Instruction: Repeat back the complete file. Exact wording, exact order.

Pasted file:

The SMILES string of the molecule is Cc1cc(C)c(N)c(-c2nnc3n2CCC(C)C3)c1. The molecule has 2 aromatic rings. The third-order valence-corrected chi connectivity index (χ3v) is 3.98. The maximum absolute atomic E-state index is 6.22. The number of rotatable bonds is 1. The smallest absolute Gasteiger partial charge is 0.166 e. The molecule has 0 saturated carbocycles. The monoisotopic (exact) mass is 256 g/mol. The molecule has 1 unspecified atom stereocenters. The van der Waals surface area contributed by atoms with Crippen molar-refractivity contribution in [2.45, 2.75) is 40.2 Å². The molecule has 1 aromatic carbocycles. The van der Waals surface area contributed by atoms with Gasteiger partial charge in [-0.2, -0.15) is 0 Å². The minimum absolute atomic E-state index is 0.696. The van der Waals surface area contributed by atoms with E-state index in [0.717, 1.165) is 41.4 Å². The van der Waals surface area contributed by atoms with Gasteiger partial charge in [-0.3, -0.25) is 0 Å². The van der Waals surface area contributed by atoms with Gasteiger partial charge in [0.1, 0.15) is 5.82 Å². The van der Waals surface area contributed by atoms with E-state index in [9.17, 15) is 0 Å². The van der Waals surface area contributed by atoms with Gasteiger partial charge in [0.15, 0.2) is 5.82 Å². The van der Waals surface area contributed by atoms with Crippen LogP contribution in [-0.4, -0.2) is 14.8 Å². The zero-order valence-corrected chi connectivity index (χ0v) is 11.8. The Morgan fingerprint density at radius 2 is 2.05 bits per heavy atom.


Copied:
The SMILES string of the molecule is Cc1cc(C)c(N)c(-c2nnc3n2CCC(C)C3)c1. The molecule has 2 aromatic rings. The third-order valence-corrected chi connectivity index (χ3v) is 3.98. The maximum absolute atomic E-state index is 6.22. The number of rotatable bonds is 1. The smallest absolute Gasteiger partial charge is 0.166 e. The molecule has 0 saturated carbocycles. The monoisotopic (exact) mass is 256 g/mol. The molecule has 1 unspecified atom stereocenters. The van der Waals surface area contributed by atoms with Crippen molar-refractivity contribution in [2.45, 2.75) is 40.2 Å². The molecule has 1 aromatic carbocycles. The van der Waals surface area contributed by atoms with Gasteiger partial charge in [-0.2, -0.15) is 0 Å². The minimum absolute atomic E-state index is 0.696. The van der Waals surface area contributed by atoms with E-state index in [0.717, 1.165) is 41.4 Å². The van der Waals surface area contributed by atoms with Gasteiger partial charge in [-0.3, -0.25) is 0 Å². The van der Waals surface area contributed by atoms with Gasteiger partial charge in [0.1, 0.15) is 5.82 Å². The van der Waals surface area contributed by atoms with E-state index in [9.17, 15) is 0 Å². The van der Waals surface area contributed by atoms with Gasteiger partial charge in [0.15, 0.2) is 5.82 Å². The van der Waals surface area contributed by atoms with Crippen LogP contribution in [-0.4, -0.2) is 14.8 Å². The zero-order valence-corrected chi connectivity index (χ0v) is 11.8. The Morgan fingerprint density at radius 2 is 2.05 bits per heavy atom.